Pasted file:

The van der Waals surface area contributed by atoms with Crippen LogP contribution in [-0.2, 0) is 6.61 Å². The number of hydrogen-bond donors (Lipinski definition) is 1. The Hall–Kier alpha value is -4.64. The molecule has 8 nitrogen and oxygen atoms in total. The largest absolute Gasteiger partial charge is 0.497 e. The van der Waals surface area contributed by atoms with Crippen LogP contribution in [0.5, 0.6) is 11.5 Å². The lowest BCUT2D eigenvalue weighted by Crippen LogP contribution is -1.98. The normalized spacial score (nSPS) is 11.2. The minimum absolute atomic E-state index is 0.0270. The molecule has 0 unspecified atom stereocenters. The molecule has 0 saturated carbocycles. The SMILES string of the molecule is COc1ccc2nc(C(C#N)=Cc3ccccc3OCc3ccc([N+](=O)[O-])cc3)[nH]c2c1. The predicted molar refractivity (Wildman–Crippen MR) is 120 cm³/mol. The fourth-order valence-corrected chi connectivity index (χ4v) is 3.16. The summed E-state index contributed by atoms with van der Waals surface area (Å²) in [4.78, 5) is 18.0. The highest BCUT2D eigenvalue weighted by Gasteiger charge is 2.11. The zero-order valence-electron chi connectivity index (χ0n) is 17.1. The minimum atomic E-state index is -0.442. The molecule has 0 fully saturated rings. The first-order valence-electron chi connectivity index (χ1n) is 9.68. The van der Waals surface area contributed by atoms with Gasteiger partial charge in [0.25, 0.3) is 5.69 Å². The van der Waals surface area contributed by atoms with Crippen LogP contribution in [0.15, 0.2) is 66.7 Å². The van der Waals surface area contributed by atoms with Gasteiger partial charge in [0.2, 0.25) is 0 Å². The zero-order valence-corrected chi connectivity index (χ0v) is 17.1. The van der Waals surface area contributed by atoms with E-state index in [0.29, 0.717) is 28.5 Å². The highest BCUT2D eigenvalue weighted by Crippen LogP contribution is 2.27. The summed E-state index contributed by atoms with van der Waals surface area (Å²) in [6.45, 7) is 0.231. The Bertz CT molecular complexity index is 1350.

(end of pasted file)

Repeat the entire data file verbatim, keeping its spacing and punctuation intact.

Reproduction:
The van der Waals surface area contributed by atoms with Crippen LogP contribution in [-0.2, 0) is 6.61 Å². The number of hydrogen-bond donors (Lipinski definition) is 1. The Hall–Kier alpha value is -4.64. The molecule has 8 nitrogen and oxygen atoms in total. The largest absolute Gasteiger partial charge is 0.497 e. The van der Waals surface area contributed by atoms with Crippen LogP contribution in [0.5, 0.6) is 11.5 Å². The lowest BCUT2D eigenvalue weighted by Crippen LogP contribution is -1.98. The normalized spacial score (nSPS) is 11.2. The minimum absolute atomic E-state index is 0.0270. The molecule has 0 unspecified atom stereocenters. The molecule has 0 saturated carbocycles. The SMILES string of the molecule is COc1ccc2nc(C(C#N)=Cc3ccccc3OCc3ccc([N+](=O)[O-])cc3)[nH]c2c1. The predicted molar refractivity (Wildman–Crippen MR) is 120 cm³/mol. The fourth-order valence-corrected chi connectivity index (χ4v) is 3.16. The summed E-state index contributed by atoms with van der Waals surface area (Å²) in [4.78, 5) is 18.0. The highest BCUT2D eigenvalue weighted by Gasteiger charge is 2.11. The zero-order valence-electron chi connectivity index (χ0n) is 17.1. The minimum atomic E-state index is -0.442. The molecule has 0 fully saturated rings. The first-order valence-electron chi connectivity index (χ1n) is 9.68. The van der Waals surface area contributed by atoms with Gasteiger partial charge in [0.25, 0.3) is 5.69 Å². The van der Waals surface area contributed by atoms with Crippen LogP contribution in [0.15, 0.2) is 66.7 Å². The van der Waals surface area contributed by atoms with Gasteiger partial charge in [0.2, 0.25) is 0 Å². The zero-order valence-corrected chi connectivity index (χ0v) is 17.1. The van der Waals surface area contributed by atoms with E-state index in [0.29, 0.717) is 28.5 Å². The highest BCUT2D eigenvalue weighted by Crippen LogP contribution is 2.27. The summed E-state index contributed by atoms with van der Waals surface area (Å²) in [6.45, 7) is 0.231. The Bertz CT molecular complexity index is 1350.